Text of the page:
In this clip from SOS Children’s Villages, a little boy sits at the bus stop alone and cold, and we watch a range of people approach him, talking to him about why he’s sitting there alone without a coat, before stepping in to help. At the end, a young man gives the boy his jacket and sits there on the snow-covered streets in his t-shirt. It’s at this point where people watching the video tend to feel this emotional response, and the desire to do something to help. Addressing the viewer, the video asks if you would act if you see someone who needs help, encouraging people to donate a jacket for a child in Syria.
The Gillette advert below is another example (from the commercial sector), where the company conveys the need to change male attitudes and behaviours in response to the #MeToo movement, associating the values of being ‘the best a man can be’ with the brand itself.
Inspiring a philanthropic response
But can kama muta actually increase people’s propensity to donate? In my mind, there’s little doubt about that. Over many decades of fundraising, charities have recognised the need to move people to give and they have become real experts in bringing that emotion about in a positive and inspiring way. And they continue to use this narrative extremely effectively to drive support.
We’re only in the early stages of studying kama muta and what situations can bring on this intense response. Of course, no two people are the same; some people will be moved by one video, while others will identify more closely with the characters or subject matter of another. Still, what we do know is that, when people experience this emotion, they are more likely to feel a motivational response.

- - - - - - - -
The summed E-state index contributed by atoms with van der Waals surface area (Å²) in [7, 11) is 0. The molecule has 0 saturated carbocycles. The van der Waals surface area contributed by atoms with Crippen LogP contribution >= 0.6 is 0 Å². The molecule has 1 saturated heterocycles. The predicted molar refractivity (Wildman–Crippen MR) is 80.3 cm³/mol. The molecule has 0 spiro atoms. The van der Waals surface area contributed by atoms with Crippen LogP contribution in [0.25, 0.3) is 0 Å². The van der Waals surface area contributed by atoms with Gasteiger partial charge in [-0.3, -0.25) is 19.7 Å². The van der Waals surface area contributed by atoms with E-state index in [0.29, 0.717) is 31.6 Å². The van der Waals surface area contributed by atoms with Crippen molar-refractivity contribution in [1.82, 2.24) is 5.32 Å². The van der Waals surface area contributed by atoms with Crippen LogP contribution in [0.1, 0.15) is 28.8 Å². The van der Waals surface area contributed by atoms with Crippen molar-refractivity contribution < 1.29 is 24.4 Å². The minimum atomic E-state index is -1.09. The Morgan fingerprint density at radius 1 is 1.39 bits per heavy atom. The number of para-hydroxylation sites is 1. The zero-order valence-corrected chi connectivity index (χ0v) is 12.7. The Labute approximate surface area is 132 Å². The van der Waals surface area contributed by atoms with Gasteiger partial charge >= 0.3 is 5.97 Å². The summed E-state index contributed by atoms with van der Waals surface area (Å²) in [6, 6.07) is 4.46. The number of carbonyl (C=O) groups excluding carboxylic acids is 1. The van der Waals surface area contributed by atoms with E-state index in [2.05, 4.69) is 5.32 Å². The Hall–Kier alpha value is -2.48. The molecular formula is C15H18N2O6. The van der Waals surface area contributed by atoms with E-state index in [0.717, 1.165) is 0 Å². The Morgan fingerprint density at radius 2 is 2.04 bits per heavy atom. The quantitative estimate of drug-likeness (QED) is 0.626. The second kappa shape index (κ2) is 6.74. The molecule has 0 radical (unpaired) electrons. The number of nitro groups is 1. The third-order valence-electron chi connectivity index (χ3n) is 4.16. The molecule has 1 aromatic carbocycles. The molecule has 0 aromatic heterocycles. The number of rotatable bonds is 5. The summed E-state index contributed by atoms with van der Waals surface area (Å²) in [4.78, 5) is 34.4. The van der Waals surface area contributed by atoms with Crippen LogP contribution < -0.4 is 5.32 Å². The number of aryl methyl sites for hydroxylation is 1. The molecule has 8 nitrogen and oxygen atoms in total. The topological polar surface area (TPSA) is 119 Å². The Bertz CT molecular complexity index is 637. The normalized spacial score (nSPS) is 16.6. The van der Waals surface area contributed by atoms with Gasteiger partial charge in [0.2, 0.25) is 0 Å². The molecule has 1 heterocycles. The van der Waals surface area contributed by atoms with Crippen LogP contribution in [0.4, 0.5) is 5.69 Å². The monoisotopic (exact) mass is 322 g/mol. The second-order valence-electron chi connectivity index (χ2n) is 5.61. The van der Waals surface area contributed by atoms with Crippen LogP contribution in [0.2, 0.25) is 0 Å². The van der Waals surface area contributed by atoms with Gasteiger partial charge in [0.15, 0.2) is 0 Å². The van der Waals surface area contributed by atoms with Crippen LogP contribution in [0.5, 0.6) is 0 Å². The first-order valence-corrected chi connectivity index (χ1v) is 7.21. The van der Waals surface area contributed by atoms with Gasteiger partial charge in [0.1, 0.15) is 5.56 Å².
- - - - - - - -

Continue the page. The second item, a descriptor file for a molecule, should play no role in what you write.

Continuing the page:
Now, with the growth of social channels, video is a far more accessible and easy-to-share tool than it was in the past, when it was more limited to charities with the biggest advertising or marketing budgets. So, the more we can grow our understanding of the emotions that drive people to feel more connected to the cause, that make them more likely to respond or react positively, and of how we can inspire that feeling in supporters, the better.
*Could you contribute to this research?
To better understand how charities are featuring kama muta in their campaigns and how it can help them fundraise, the research team is calling for more examples from the charity sector. If you have examples to contribute to this research, please submit them to the kama muta lab or share them on social media using #kamamuta.
About Professor Thomas Schubert
Born and raised in Germany, Thomas studied psychology and earned his PhD from the University of Jena. He worked as a postdoctoral researcher in Amsterdam, Utrecht, and Lisbon, before joining the Department of Psychology at the University of Oslo in 2012.
The main focal areas of his research are social relations and emotions. Thomas collaborates on the kama muta project with Beate Seibt (Oslo), Alan Fiske (UCLA), and PhD students in Oslo. Read out more about Thomas and his research here.
Photo credit: Paul S. Amundsen